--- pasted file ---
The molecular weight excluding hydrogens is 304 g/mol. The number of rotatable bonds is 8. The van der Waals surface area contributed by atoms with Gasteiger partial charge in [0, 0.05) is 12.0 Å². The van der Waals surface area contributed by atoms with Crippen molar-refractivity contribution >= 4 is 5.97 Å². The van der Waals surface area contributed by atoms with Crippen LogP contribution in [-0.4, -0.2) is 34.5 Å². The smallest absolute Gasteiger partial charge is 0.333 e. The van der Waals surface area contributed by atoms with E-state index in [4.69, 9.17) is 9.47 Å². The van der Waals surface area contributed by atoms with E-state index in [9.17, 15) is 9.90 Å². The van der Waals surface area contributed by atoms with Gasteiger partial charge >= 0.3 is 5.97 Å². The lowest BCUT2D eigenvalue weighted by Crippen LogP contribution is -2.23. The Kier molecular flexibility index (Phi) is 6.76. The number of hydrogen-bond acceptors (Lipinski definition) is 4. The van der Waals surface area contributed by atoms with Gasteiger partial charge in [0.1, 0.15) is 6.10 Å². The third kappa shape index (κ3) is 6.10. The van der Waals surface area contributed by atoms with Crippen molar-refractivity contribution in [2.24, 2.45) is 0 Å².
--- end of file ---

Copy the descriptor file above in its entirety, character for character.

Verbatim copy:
The molecular weight excluding hydrogens is 304 g/mol. The number of rotatable bonds is 8. The van der Waals surface area contributed by atoms with Gasteiger partial charge in [0, 0.05) is 12.0 Å². The van der Waals surface area contributed by atoms with Crippen molar-refractivity contribution >= 4 is 5.97 Å². The van der Waals surface area contributed by atoms with Crippen LogP contribution in [-0.4, -0.2) is 34.5 Å². The smallest absolute Gasteiger partial charge is 0.333 e. The van der Waals surface area contributed by atoms with E-state index in [4.69, 9.17) is 9.47 Å². The van der Waals surface area contributed by atoms with E-state index in [9.17, 15) is 9.90 Å². The van der Waals surface area contributed by atoms with Gasteiger partial charge >= 0.3 is 5.97 Å². The lowest BCUT2D eigenvalue weighted by Crippen LogP contribution is -2.23. The Kier molecular flexibility index (Phi) is 6.76. The number of hydrogen-bond acceptors (Lipinski definition) is 4. The van der Waals surface area contributed by atoms with Gasteiger partial charge in [0.1, 0.15) is 6.10 Å². The third kappa shape index (κ3) is 6.10. The van der Waals surface area contributed by atoms with Crippen molar-refractivity contribution in [2.24, 2.45) is 0 Å².